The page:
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Short Assignment Requirements
Guide to Mini Projects
Mini Projects are larger, multi-week assignments that we give in this class. Here is a brief guide to successfully approaching them. Timeline
Mini projects are usually assigned at least 2 weeks before their associated project quiz in recitation (or virtual for online students). They will usually tie together topics from those weeks. You may be assigned a Mini Project before you know everything you need to know to complete it, but you will usually know enough to at least start a mini project when it is assigned.
It is a very bad idea to leave Mini Projects to the last minute. We recommend working on them in class, and asking questions as they come up.
We recommend this iterative procedure for writing code for Mini Projects:
1. Brainstorm about where to begin. If you are not sure of exactly what to do, write down a list of concepts you think you will have to apply, and try to figure out where/how you will apply them.
2. Write down a list of all of the objectives of the assignment. What should your program be able to do?
3. Write a prototype program.
4. Come up with test cases that test everything your program is supposed to do.*
5. Test your program. Identify any potential problems.
6. Debug problems. Always debug by yourself first, then ask for help.
7. Update code and retest.
8. Continue until you are done.
*Testing Your Own Code
As is mentioned above, you will need to test your own code for projects, and we will not provide you with any test cases beyond instructional exampls. You will be responsible for determining what should occur for a given set of inputs, and for coming up with additional code that will help you successfully test your program. This is an important step in learning how to program.
Comments and Style
Code for your Mini Projects should be commented, and use good style. As there are multiple ways to complete every Mini Project, you must be clear to your grader, through comments and style, in describing exactly what each variable and programming structure is supposed to accomplish. We will ask you to submit your comments during project quizzes Collaborators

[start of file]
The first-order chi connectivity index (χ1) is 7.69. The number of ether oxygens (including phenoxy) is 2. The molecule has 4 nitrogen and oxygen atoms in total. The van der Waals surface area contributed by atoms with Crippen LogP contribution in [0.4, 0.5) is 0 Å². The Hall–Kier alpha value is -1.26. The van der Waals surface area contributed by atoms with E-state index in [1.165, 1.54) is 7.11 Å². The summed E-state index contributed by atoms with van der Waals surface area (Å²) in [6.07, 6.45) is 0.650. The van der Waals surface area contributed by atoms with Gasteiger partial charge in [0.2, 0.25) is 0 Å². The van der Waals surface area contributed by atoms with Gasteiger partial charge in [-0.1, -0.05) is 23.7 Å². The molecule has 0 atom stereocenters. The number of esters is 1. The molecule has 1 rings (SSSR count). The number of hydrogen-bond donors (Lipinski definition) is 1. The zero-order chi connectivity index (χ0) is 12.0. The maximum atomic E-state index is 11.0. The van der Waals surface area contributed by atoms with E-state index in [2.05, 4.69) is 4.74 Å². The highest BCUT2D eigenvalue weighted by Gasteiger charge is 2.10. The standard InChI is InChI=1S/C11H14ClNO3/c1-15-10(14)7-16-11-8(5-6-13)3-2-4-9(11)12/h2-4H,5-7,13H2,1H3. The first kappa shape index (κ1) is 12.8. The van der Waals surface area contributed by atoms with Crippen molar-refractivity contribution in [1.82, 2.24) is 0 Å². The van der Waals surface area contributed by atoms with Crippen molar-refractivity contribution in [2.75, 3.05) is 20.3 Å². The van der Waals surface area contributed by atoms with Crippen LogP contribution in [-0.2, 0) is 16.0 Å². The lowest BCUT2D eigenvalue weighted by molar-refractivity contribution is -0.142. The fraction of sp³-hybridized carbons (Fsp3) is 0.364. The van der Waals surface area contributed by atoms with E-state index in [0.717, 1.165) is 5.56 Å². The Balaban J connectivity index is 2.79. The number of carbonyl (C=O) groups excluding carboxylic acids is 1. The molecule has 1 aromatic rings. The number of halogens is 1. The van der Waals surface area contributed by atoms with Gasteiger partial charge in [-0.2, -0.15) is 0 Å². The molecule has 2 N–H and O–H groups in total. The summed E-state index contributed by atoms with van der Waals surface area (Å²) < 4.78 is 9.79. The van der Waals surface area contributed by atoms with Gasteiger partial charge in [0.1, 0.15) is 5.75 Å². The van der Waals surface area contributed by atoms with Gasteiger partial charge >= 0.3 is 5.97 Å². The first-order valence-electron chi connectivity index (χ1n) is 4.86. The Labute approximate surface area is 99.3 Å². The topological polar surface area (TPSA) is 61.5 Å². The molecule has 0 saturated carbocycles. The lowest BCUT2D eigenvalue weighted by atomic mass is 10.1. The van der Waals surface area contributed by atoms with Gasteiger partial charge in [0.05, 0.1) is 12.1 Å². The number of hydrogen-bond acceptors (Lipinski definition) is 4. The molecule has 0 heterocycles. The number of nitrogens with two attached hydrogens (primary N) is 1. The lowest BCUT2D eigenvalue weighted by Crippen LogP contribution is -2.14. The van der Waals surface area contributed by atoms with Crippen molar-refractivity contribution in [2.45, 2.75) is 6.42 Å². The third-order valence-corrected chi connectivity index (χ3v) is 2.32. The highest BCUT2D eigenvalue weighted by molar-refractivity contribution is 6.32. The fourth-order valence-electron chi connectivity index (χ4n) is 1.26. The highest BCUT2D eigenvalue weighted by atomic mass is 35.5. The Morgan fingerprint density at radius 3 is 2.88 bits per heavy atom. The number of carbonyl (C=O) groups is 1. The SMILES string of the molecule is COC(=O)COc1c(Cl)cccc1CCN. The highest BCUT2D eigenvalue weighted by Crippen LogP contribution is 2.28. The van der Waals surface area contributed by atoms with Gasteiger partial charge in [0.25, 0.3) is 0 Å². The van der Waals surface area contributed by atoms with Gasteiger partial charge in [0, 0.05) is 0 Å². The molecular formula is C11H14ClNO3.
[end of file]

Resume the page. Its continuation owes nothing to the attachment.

Mini Projects are individual assignments. While we acknowledge that you will, and allow you to, discuss the project with other students, know that you will be held individually responsible for all the required knowledge of the project and its essential concepts during project quizzes. This means that you should do as much independent work as possible to set yourself up for success on the projects.
Project code may be submitted during quizzes. We may not ask you to submit your whole program, so play close attention to quiz questions.
Before reading this assignment, remember that the Guide to Mini Projects is ALWAYS part of the instructions for EVERY Mini Project Assignment. Please go back and read it before beginning. Mini Project #2 – Bus Routes
You are working for a city, and want to set up a system for better understanding the needs of the busses running on certain routes. Using demographic data and technical specifications of busses, the city has created data structures for each city bus with the following properties that do not change:
bus.mass – The mass of the buss
bus.passMass – The average mass of a passenger on a route bus.engine – The amount of force the bus’s engine puts out on average
In addition, you have added the following property to the structure for simulation purposes. This property can change: bus.numPass – The number of passengers on the bus.
The city wants you to do some calculations on the amount of work buses have to do on bus routes, given the number of passengers entering and leaving busses. You will write a function called busSim that will take the following inputs:
bus – A structure with the format defined above. You can assume that it will start with a certain number of passengers on board. passOn – An array that contains only integers. This is the number of passengers that get on at each stop.
passOff – An array that contains only integers and is the same length as passOn. This is the number of passengers that get off at each stop.
distance – An array that contains real numbers that is the same length as passOn containing the distance the bus has to travel after each bus stop to get to the next stop.
It should return the following ouputs:
bus – An updated version of the input structure with the final number of passengers.
passRecord – An array with the same length ad passOn with the number of passengers after each bus stop.
totalWork – A real number that is the total amount of work the bus’s engine has had to put out on the entire trip. You can assume that passengers will board and leave the bus at the first stop before you have to make the first work calculation. You should therefore make as many work calculations as there are elements in each of the input arrays.
Additional Code – Data Entry Errors
Your function should work with any inputs that are of the correct input data types, even if they contain errors. You should handle those errors in the following ways:
- If your input arrays are not all the same length you should only do calculations up to the index of the shortest array.
- If the number of passengers would ever go below 0, it should instead be set to 0.
- If the number of passengers would ever be a non-integer value, it should instead be rounded up to the nearest integer.
- If a distance is listed as negative, treat it as positive
You can assume the following and do not have to check for them:
- Masses will always be positive
- Engines will always put out positive force
- The numbers in passOn or passOff will always be non-negative